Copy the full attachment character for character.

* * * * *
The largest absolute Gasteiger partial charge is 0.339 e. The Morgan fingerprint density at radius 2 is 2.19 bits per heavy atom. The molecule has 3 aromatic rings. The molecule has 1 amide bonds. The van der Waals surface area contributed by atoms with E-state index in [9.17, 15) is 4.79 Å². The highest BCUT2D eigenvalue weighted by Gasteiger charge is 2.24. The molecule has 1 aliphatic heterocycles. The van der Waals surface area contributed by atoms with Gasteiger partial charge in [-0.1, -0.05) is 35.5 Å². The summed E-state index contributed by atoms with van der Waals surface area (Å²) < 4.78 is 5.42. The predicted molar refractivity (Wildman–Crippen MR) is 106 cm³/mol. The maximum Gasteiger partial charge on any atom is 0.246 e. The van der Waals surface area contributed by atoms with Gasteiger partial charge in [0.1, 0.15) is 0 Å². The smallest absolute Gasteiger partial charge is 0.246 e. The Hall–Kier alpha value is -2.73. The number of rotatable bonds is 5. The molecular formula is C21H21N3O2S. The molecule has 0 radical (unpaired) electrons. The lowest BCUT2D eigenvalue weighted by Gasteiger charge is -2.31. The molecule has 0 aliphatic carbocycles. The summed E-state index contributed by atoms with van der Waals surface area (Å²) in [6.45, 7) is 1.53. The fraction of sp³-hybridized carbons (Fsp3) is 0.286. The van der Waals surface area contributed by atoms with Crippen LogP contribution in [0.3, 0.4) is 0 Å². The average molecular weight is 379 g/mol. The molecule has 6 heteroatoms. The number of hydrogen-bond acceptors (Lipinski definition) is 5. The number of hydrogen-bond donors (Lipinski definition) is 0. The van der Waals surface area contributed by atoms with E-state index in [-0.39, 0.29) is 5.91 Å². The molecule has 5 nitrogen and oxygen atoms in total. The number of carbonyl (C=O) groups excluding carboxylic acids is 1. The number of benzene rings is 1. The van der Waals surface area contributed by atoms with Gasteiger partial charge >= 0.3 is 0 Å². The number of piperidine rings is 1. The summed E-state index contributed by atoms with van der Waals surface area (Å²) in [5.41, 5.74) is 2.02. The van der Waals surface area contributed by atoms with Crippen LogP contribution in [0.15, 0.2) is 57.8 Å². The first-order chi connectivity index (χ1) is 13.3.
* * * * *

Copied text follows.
The largest absolute Gasteiger partial charge is 0.339 e. The Morgan fingerprint density at radius 2 is 2.19 bits per heavy atom. The molecule has 3 aromatic rings. The molecule has 1 amide bonds. The van der Waals surface area contributed by atoms with E-state index in [9.17, 15) is 4.79 Å². The highest BCUT2D eigenvalue weighted by Gasteiger charge is 2.24. The molecule has 1 aliphatic heterocycles. The van der Waals surface area contributed by atoms with Gasteiger partial charge in [-0.1, -0.05) is 35.5 Å². The summed E-state index contributed by atoms with van der Waals surface area (Å²) < 4.78 is 5.42. The predicted molar refractivity (Wildman–Crippen MR) is 106 cm³/mol. The maximum Gasteiger partial charge on any atom is 0.246 e. The van der Waals surface area contributed by atoms with Gasteiger partial charge in [0.1, 0.15) is 0 Å². The smallest absolute Gasteiger partial charge is 0.246 e. The Hall–Kier alpha value is -2.73. The number of rotatable bonds is 5. The molecular formula is C21H21N3O2S. The molecule has 0 radical (unpaired) electrons. The lowest BCUT2D eigenvalue weighted by Gasteiger charge is -2.31. The molecule has 0 aliphatic carbocycles. The summed E-state index contributed by atoms with van der Waals surface area (Å²) in [6.45, 7) is 1.53. The fraction of sp³-hybridized carbons (Fsp3) is 0.286. The van der Waals surface area contributed by atoms with Crippen LogP contribution in [0.3, 0.4) is 0 Å². The average molecular weight is 379 g/mol. The molecule has 6 heteroatoms. The number of hydrogen-bond acceptors (Lipinski definition) is 5. The number of hydrogen-bond donors (Lipinski definition) is 0. The van der Waals surface area contributed by atoms with E-state index in [-0.39, 0.29) is 5.91 Å². The molecule has 5 nitrogen and oxygen atoms in total. The number of carbonyl (C=O) groups excluding carboxylic acids is 1. The number of benzene rings is 1. The van der Waals surface area contributed by atoms with Gasteiger partial charge >= 0.3 is 0 Å². The number of piperidine rings is 1. The summed E-state index contributed by atoms with van der Waals surface area (Å²) in [5.41, 5.74) is 2.02. The van der Waals surface area contributed by atoms with Crippen LogP contribution in [0.15, 0.2) is 57.8 Å². The first-order chi connectivity index (χ1) is 13.3.